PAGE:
Object name: NGC7265

Designation(s): NGC7265, NGC7263, NGC7264, UGC12007,

NGC 7265 is an S0^- galaxy in Lacerta about 220 million light-years from us by redshift. It seems to have a lot of spiral structure for an S0- galaxy. It is a very large galaxy with a diameter of some 235,000 light-years assuming the distance is 220 million light-years. It was discovered by Édouard Stephan on September 20, 1876.

To its east is the strange galaxy UGC 12007. The CGCG describes it as a neutral patchy post-eruptive pear-shaped compact with a very extended halo plus jet (southwest) that lies southwest of a bright star. To me, it is a rather typical barred spiral but one with a very extended halo. It\'s possible the southwest arm is brighter than the northeast one though it could be an illusion due to the bright star. I certainly don\'t see it is pear-shaped. Its redshift distance is about 210 million light-years. It is likely related to NGC 7265. A past interaction may have caused its large halo and possible the featureless outer ring around NGC 7265.

The edge-on near the top looks like a small version of NGC 891 but with less blue. It is NGC 7264, an Sb spiral with a redshift of 180 million light-years. Still, it could be a member of the same group as NGC 7265, just one that is currently moving rapidly in our direction due to where it is in its orbit. It was found by Albert Marth on September 17, 1863. Much more distant NGC 7263 was also found by Marth but on September 9, 1863.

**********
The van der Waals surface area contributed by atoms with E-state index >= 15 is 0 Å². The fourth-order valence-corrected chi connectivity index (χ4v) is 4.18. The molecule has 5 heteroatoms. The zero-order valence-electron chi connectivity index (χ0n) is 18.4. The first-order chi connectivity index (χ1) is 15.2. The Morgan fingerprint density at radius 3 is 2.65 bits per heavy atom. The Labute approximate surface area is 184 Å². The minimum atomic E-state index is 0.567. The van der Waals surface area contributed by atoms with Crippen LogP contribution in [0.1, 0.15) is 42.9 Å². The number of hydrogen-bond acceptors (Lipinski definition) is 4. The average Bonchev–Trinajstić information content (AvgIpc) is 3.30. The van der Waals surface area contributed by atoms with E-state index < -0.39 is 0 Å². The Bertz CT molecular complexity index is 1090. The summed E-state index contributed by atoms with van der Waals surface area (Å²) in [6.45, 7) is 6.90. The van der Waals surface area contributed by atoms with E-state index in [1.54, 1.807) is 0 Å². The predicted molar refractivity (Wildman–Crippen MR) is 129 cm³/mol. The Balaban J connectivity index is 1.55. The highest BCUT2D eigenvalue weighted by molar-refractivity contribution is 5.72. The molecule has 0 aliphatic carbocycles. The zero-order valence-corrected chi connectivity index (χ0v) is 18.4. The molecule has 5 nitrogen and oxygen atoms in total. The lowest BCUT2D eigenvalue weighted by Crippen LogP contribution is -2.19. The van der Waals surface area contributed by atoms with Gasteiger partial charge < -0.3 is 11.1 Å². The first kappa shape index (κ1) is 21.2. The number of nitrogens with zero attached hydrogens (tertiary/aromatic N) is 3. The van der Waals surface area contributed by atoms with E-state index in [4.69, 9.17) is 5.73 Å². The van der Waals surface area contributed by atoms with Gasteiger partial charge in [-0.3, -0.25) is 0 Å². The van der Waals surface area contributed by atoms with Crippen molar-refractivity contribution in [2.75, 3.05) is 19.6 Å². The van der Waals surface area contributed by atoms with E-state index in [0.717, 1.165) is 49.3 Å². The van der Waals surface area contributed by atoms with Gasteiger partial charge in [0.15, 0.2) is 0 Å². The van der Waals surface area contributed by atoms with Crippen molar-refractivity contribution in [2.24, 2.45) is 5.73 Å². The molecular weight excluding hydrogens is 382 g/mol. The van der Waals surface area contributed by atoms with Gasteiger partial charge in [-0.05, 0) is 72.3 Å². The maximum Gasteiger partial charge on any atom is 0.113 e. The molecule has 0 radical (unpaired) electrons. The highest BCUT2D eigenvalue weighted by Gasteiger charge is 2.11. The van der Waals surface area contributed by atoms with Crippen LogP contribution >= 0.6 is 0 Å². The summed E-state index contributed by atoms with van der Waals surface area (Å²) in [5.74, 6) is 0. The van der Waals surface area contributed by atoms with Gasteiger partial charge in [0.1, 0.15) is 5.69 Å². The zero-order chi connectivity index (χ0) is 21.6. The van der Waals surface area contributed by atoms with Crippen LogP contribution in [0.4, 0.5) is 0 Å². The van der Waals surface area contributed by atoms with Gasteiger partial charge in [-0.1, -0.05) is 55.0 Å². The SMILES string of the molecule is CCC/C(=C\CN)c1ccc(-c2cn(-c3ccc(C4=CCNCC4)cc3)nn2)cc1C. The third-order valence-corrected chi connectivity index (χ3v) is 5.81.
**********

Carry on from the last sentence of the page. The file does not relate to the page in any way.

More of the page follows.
UGC 12013 near the bottom of the image left of center is classified simply as a spiral and at 230 million light-years is likely a member of the group. A bit more questionable is NGC 7263 to the northwest corner of my image. Its redshift distance of 270 million light-years puts it possibly a bit too far to be a member of the group. The CGCG says of it: \"Pair of red fuzzy elliptical with compact disc and neutral spherical compact (or star). Separation = 13 arcsec [south-east] - [north-west]. Spectrum: Absorption: Ca H and K (+ star).\" Several other sources consider it a pair of galaxies. Even my database in The Sky says both are NGC 7263. Still, NED lists only one object here and I agree. The PSF of the northwest object is virtually identical to a similarly bright star nearly due west of the object. No known galaxy in the image has a PSF identical to a star in the image. It is listed as S?.

NED shows one galaxy group, USGC U813 with 9 members at 220 million light-years. This has to be the group anchored by NGC 7265 though no diameter is given. Except for 2 LEDA galaxies redshift data isn\'t available for any of the other members of the group. Since the annotated image wasn\'t very dense with identifiable galaxies, all that NED did have identified are shown in the annotated image. Most with a ? for distance as it wasn\'t available.

14\" LX200R @ f/10, L=4x10\' RGB=2x10\', STL-11000XM, Paramount ME